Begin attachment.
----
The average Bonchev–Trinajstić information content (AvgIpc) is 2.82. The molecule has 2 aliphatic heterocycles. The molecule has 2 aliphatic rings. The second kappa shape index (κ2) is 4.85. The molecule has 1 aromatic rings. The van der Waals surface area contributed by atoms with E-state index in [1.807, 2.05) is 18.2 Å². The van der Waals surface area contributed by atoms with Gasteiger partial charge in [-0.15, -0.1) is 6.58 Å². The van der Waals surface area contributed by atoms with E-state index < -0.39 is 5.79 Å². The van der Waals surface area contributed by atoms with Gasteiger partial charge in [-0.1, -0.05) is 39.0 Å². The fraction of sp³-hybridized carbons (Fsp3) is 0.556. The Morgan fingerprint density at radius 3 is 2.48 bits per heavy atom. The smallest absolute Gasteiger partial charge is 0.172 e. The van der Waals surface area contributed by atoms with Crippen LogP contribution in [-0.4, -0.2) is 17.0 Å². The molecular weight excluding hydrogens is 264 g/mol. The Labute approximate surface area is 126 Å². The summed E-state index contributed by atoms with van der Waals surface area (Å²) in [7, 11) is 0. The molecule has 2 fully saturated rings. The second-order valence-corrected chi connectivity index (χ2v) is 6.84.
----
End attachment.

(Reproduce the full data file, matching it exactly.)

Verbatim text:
The average Bonchev–Trinajstić information content (AvgIpc) is 2.82. The molecule has 2 aliphatic heterocycles. The molecule has 2 aliphatic rings. The second kappa shape index (κ2) is 4.85. The molecule has 1 aromatic rings. The van der Waals surface area contributed by atoms with E-state index in [1.807, 2.05) is 18.2 Å². The van der Waals surface area contributed by atoms with Gasteiger partial charge in [-0.15, -0.1) is 6.58 Å². The van der Waals surface area contributed by atoms with E-state index < -0.39 is 5.79 Å². The van der Waals surface area contributed by atoms with Gasteiger partial charge in [-0.1, -0.05) is 39.0 Å². The fraction of sp³-hybridized carbons (Fsp3) is 0.556. The Morgan fingerprint density at radius 3 is 2.48 bits per heavy atom. The smallest absolute Gasteiger partial charge is 0.172 e. The van der Waals surface area contributed by atoms with Crippen LogP contribution in [-0.4, -0.2) is 17.0 Å². The molecular weight excluding hydrogens is 264 g/mol. The Labute approximate surface area is 126 Å². The summed E-state index contributed by atoms with van der Waals surface area (Å²) in [7, 11) is 0. The molecule has 2 fully saturated rings. The second-order valence-corrected chi connectivity index (χ2v) is 6.84.